thing she’d ever found was that she could slip them off easily and put them back on when she was sitting somewhere. Her feet could breathe in them as well. “I have to work out with the army today. I hope that they are not falling behind in their duties to the family.” He told her that he’d been watching over them and they were tip-top. “Good. What do you know of the blooms? I am to understand that the queen has asked that my men help with the new births.” “Yes. She was going to send word to you today about it. The fields that were planted are nearly ready to receive her. We are nearly to our numbers from last year. If this were to keep up, in a few springs we’ll be back to a goodly number of faeries again. I am very excited for that.” She told him she was as well. “I was wondering about something, my lady. Now that you are big...I was wondering if you were going to need an assistant. Not me, but I have a person in mind to help you.” “Who?” He told her. “Why her? I mean, I don’t mind having you help me. Why is it that you don’t want to be my right-hand man?” “The queen has finally allowed some of us to marry.” She smiled at him; this was indeed good news. Dark would speak to the queen about it soon and see how that was going. “She has given us all permission to take a mate should we want. The queen said that it is good to have someone there that you can be with. I’ve asked Lilith to become my bride.” Faeries like Augustus couldn’t have children, but they could still fall in love and have a mate. All faeries were born from the flowers that came in the spring. Once the flowers had their first bloom, then the queen would come by and kiss the little blossom and a faerie would be formed. Then when the flower opened, showing the world its beauty, the faerie would be collected and taken to the top of the trees to be warmed by the sun until it was ready to join the rest of them in working on projects.  Occasionally a few would be missed and drop to the ground beneath their hosts. This was how brownies were made. They were of the earth and would, while warming in the soil, make the flower they had fallen from bloom a little longer in the summer, and it would be bigger for its help. The life of the flower was a constant give and take. “Tell Liz to come to see me on the morrow. I have a list of things to do today that I cannot put off any longer.” He asked if it was finding a job. “Yes. I’m bored, if you want to know the truth of it. I will see if I can work with Pip in her shop.” “Oh.” She glared at him. “I do not wish to be critical, my lady, but are you sure that is a job for you? You are not very good with people.” “I can be.” He only had to cock his brow at her. “I will be. Okay, I’ll try. But people are so noisy, don’t you think?” “I do. But I do enjoy spending time with the elder Bentley. He is most noisy, but he is a man who knows how to get things done.” She did agree with him there. “I will go now, and have Liz come to you. So that you know, she is terrified of you but excited to work with you.” “Why is she...? Oh. Never mind. I will see her later. And good luck with Lilith, my friend. I hope you will come to see me still.” He told her he would, but that he wished to spend more time with his mate now. “I understand.”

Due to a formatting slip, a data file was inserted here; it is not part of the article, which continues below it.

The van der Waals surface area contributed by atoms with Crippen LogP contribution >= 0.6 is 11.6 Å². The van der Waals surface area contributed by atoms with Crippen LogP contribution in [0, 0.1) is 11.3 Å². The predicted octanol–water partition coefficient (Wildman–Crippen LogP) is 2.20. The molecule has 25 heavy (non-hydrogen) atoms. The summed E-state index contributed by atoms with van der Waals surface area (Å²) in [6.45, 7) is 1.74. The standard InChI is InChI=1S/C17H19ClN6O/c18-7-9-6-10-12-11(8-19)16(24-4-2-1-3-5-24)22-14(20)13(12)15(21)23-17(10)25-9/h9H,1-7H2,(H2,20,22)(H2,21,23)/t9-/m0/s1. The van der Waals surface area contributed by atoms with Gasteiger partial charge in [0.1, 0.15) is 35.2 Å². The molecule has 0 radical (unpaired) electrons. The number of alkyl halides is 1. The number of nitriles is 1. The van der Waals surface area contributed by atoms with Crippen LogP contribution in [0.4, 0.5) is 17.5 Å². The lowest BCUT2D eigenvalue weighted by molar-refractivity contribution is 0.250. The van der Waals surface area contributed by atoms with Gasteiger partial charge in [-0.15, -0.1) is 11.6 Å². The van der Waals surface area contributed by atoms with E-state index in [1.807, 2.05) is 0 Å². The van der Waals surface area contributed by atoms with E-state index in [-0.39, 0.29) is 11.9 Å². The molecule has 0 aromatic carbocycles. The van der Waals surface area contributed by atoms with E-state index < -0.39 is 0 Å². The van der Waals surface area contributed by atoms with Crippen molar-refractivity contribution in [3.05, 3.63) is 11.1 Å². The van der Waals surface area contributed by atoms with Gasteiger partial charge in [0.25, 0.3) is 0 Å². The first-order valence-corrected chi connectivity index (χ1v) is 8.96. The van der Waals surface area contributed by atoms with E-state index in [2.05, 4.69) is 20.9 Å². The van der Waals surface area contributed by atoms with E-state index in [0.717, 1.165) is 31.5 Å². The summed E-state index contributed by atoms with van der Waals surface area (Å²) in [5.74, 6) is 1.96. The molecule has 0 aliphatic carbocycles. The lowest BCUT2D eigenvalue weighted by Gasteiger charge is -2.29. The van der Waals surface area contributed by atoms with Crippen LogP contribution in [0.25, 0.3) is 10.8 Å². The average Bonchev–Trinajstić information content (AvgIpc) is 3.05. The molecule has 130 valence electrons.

Dark made her way to the bedroom and smiled. It was her place, this room, and one that she’d worked hard to make a resting place for herself. Going to the closet, the only part of the room that she’d not changed, she opened the large doors and looked at the sparsity of her clothing. There were three shirts of varying colors and a single pair of pants. She didn’t understand the necessity of having a closet full of clothing when you could only wear one outfit at a time. Pulling a shirt off the hanger, she pulled it over her head after she removed the one she had on. Hanging the used one on the hanger, she knew that when she returned it would be as clean and pressed as the others. It was her magic that made things the way that she wanted them. Sitting on the log that she had on her floor, she looked around her bedroom. Plants were everywhere…the room looked like she’d simply opened the wall to the forest and let it take over. A lovely waterway that had fish in it took up a large part of the room. Flowers near the walls with bees lazily flying around them gave the room a fresh scent daily. Her bed was a hammock that she had fashioned after one she’d seen in the yard of one of the Bentleys. It was, to her, perfect. And the only thing that she’d ever sleep in as far as she was concerned. Leaving her home was hard for her. She really was terrible with people. She supposed a lot of that had to do with her ability to see them for what they were. Some people, and she had no idea why, seemed to like puffing themselves up to be more than they were. But not like that man that was coming toward her.  Mr. Kendal wasn’t a bad person, but he was lonely and didn’t have a wonderful home life. Still, he tried hard to make everyone believe that he was happy and that everything in his life was just perfect, when she knew for a fact that it was not. He didn’t like his wife or his daughter, he had no say in anything that went on at home, and he hated his job more than she did shoes. The poor man was in a tizzy, as Howie called it, trying to please everyone but himself. “Hello, Dark. I was just coming into town to see about the dress I ordered for my lovely bride. Mable is going to have a big Memorial Day bash. I hope you can make it.” She told him that she’d been invited to the Bentley home. “Oh yes. A lot of people are telling me that. I was invited, but Mable, she had it in her head to have one for herself this year.” “I’m sure that you’ll have a wonderful time.” She saw his disappointment…it washed over him like a blanket. “You’ll be missed.” “Yes, well, Mabel wanted to do this.” Dark nodded and moved down the street when he just stood there. “I’ll talk to you later, Dark. I have to set up for the food and all.” Heading to Faerie Tales and Dreams, she thought of what it must be like to have a mate. It was nothing that she’d ever have, she knew this, but she wondered all the same. Having someone ruling over you all the time would be vexing as well as boring, she thought.